A street sign is displayed at the New York Stock Exchange in New York, Monday, Nov. 23, 2020. Stocks are pulling back broadly in the early going on Wall Street, taking the S&P 500 further below the record high it reached just two days ago. The benchmark index was off 1.4% in the first few minutes of trading Wednesday, Jan. 27, 2021. (AP Photo/Seth Wenig)
Stocks were broadly lower in late-morning trading Wednesday, as investors focus on the Federal Reserve's policy meeting and the outlook for the economy as the coronavirus pandemic rages on.
The S&P 500 was down 1.7% as of 11:49 a.m. ET, dragged lower by technology stocks like Amazon and Facebook as well as materials and energy stocks. The Dow Jones Industrial Average was down 1.4%, while the Nasdaq composite was down 1.7%.
Investors are waiting to hear from the Federal Reserve at around 2 p.m. Eastern Time today. The Fed is expected to keep its extremely supportive policy stance unchanged given the slow progress in vanquishing the pandemic, analysts said.
Along with the Fed, this is the busiest week so far of quarterly earnings reporting season for U.S. companies. Apple and Facebook will report their quarterly results after Wednesday's closing bell.
More than 100 companies in the S&P 500 are scheduled to tell investors this week how they fared during the last three months of 2020. As a whole, analysts expect S&P 500 companies to say their fourth-quarter profit fell 5% from a year earlier. That’s a milder drop than the 9.4% they were forecasting earlier this month, according to FactSet.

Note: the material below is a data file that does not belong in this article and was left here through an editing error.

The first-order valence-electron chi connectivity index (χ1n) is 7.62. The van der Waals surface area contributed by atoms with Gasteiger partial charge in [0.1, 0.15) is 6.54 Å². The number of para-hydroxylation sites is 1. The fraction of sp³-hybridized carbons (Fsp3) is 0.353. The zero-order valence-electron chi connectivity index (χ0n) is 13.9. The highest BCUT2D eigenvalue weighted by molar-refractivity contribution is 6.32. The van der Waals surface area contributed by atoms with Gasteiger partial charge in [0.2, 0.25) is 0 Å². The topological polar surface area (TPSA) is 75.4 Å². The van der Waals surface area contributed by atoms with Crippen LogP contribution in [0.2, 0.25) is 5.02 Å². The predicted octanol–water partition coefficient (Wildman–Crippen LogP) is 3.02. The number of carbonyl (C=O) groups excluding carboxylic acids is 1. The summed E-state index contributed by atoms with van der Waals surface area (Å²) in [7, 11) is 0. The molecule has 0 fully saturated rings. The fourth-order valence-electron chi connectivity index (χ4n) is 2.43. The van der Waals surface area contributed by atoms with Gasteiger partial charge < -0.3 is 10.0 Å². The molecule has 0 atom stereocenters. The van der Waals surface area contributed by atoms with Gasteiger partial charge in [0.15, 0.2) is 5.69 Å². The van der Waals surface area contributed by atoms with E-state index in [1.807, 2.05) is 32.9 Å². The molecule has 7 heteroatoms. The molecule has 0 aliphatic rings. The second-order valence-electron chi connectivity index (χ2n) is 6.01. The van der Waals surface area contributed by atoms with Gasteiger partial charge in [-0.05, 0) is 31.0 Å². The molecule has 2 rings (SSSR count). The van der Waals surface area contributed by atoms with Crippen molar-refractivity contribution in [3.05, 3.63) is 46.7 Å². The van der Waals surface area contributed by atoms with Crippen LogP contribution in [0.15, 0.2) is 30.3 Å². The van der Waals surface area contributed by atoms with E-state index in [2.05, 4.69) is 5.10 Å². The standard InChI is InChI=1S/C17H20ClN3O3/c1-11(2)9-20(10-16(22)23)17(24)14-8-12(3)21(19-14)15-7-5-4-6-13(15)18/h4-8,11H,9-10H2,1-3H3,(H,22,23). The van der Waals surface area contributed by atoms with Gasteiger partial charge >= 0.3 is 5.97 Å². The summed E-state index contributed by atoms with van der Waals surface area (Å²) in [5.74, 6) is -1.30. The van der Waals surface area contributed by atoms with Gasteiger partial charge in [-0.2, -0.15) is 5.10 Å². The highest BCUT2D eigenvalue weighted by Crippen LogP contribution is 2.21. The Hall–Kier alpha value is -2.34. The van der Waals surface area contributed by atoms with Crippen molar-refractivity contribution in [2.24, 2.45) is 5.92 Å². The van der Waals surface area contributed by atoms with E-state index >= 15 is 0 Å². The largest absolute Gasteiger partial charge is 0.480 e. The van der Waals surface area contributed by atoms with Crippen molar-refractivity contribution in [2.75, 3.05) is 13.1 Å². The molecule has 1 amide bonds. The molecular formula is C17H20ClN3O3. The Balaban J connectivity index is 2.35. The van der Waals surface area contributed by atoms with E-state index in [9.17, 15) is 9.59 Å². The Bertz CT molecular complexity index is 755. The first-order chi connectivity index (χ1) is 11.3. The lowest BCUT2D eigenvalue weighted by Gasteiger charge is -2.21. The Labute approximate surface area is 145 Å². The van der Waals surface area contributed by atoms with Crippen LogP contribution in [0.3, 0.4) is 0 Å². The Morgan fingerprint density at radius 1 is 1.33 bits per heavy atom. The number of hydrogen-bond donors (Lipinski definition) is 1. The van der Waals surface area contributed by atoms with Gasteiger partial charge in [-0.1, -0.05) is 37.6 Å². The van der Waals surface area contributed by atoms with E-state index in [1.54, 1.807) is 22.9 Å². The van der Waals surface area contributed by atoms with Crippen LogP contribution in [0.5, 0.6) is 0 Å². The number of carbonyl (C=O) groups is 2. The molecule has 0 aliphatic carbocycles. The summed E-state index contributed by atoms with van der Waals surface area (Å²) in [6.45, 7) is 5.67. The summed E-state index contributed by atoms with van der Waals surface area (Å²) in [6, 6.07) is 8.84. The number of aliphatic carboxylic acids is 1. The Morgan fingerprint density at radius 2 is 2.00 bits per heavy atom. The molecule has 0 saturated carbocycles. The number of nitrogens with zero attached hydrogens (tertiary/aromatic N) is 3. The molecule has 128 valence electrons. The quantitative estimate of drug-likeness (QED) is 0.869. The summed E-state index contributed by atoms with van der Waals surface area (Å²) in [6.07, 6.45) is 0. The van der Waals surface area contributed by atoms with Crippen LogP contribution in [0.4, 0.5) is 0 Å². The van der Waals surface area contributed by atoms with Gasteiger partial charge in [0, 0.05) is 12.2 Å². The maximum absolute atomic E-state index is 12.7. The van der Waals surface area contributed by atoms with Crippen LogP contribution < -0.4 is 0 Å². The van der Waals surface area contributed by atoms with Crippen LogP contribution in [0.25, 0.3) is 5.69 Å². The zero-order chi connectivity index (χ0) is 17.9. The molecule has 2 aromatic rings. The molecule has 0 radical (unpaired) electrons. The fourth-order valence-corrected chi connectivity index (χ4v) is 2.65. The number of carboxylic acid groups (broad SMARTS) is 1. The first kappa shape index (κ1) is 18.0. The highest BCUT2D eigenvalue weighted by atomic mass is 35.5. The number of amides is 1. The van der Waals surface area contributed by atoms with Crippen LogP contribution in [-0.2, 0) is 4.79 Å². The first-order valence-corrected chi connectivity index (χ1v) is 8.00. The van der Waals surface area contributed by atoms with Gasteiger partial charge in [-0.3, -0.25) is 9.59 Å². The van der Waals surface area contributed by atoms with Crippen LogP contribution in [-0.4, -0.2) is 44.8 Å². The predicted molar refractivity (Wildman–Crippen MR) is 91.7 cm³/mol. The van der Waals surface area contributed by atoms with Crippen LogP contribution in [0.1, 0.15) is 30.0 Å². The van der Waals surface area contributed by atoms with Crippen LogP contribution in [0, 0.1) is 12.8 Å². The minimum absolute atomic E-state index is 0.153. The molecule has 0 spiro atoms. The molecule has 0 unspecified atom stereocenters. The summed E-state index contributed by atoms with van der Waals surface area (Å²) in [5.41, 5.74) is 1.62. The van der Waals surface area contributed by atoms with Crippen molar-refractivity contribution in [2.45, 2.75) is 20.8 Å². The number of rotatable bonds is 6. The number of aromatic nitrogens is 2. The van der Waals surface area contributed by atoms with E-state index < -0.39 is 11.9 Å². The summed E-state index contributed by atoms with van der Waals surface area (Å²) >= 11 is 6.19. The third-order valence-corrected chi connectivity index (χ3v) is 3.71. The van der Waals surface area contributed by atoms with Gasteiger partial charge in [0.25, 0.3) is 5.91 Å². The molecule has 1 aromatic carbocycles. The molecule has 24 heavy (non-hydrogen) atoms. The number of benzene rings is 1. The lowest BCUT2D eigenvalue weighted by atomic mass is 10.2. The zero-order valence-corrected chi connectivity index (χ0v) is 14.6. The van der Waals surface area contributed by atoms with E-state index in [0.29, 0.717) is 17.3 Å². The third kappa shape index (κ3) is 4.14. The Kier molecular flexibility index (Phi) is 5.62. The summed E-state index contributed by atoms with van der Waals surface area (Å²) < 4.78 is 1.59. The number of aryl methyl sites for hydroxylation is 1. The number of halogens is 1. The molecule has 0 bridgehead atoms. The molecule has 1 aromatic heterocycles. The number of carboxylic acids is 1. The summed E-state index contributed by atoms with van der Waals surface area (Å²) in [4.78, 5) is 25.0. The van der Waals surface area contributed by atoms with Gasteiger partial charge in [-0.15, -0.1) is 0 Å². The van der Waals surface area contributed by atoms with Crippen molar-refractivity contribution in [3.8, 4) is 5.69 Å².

Shares of GameStop soared 141%, as the video game retailer remains caught in a tug-of-war between Wall Street institutions and an activist community of mostly online investors. The online investors have bet that hedge funds have put too much money betting against the stock, a concept known as selling “short.” A pair of professional investment firms that placed big bets that GameStop’s stock would crash have largely abandoned their positions.
Boeing shares dropped 2.7% after the aircraft manufacturer posted its largest annual loss in the company's history, mostly due to the grounding of Boeing's 737-MAX fleet.
Markets have meandered since last week as investors weighed solid corporate earnings results against renewed worries that troubles with COVID-19 vaccine rollouts and the spread of new variants of coronavirus might delay a recovery from the pandemic.
The reality that President Joe Biden’s $1.9 billion stimulus package won’t be “rubber stamped” by the U.S. Senate is also weighing on sentiment, Jeffrey Halley of Oanda said in a report.
The fate of Biden's plan to send $1,400 to most Americans and deliver other support for the economy remains uncertain given the slim majority of the Democrats in the Senate. But on Tuesday, Senate Majority Leader Chuck Schumer said Democrats are prepared to push ahead with the relief package, even if it means using procedural tools to pass the legislation without Republicans.
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